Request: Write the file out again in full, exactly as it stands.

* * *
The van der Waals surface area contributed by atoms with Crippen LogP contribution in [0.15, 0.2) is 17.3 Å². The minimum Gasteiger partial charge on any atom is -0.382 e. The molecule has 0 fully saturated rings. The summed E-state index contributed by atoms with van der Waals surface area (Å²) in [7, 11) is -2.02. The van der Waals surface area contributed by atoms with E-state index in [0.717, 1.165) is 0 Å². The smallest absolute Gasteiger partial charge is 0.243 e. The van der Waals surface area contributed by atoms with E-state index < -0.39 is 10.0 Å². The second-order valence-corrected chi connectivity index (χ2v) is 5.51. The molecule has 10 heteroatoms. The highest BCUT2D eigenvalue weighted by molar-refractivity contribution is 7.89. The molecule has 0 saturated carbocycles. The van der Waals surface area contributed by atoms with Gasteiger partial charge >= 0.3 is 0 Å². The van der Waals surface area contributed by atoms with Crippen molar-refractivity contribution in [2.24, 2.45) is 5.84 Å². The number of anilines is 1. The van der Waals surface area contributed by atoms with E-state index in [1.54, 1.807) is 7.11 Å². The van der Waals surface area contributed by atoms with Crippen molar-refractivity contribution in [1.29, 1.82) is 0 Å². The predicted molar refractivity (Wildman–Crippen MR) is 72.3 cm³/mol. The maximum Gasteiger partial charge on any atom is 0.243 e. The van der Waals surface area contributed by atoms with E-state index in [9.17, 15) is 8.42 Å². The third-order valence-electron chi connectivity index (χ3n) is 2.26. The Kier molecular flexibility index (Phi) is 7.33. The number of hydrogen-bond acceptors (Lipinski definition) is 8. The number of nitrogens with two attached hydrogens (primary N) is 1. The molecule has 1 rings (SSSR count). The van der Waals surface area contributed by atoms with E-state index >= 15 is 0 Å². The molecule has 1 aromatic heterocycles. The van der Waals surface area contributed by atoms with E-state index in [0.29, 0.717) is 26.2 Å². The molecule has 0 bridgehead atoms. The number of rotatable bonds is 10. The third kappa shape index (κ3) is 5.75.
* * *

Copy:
The van der Waals surface area contributed by atoms with Crippen LogP contribution in [0.15, 0.2) is 17.3 Å². The minimum Gasteiger partial charge on any atom is -0.382 e. The molecule has 0 fully saturated rings. The summed E-state index contributed by atoms with van der Waals surface area (Å²) in [7, 11) is -2.02. The van der Waals surface area contributed by atoms with E-state index in [0.717, 1.165) is 0 Å². The smallest absolute Gasteiger partial charge is 0.243 e. The van der Waals surface area contributed by atoms with E-state index < -0.39 is 10.0 Å². The second-order valence-corrected chi connectivity index (χ2v) is 5.51. The molecule has 10 heteroatoms. The highest BCUT2D eigenvalue weighted by molar-refractivity contribution is 7.89. The molecule has 0 saturated carbocycles. The van der Waals surface area contributed by atoms with Gasteiger partial charge >= 0.3 is 0 Å². The van der Waals surface area contributed by atoms with Crippen molar-refractivity contribution in [2.24, 2.45) is 5.84 Å². The number of anilines is 1. The van der Waals surface area contributed by atoms with E-state index in [1.54, 1.807) is 7.11 Å². The van der Waals surface area contributed by atoms with Crippen molar-refractivity contribution in [1.29, 1.82) is 0 Å². The predicted molar refractivity (Wildman–Crippen MR) is 72.3 cm³/mol. The maximum Gasteiger partial charge on any atom is 0.243 e. The van der Waals surface area contributed by atoms with E-state index in [9.17, 15) is 8.42 Å². The third-order valence-electron chi connectivity index (χ3n) is 2.26. The Kier molecular flexibility index (Phi) is 7.33. The number of hydrogen-bond acceptors (Lipinski definition) is 8. The number of nitrogens with two attached hydrogens (primary N) is 1. The molecule has 1 rings (SSSR count). The van der Waals surface area contributed by atoms with E-state index >= 15 is 0 Å². The molecule has 1 aromatic heterocycles. The van der Waals surface area contributed by atoms with E-state index in [0.29, 0.717) is 26.2 Å². The molecule has 0 bridgehead atoms. The number of rotatable bonds is 10. The third kappa shape index (κ3) is 5.75.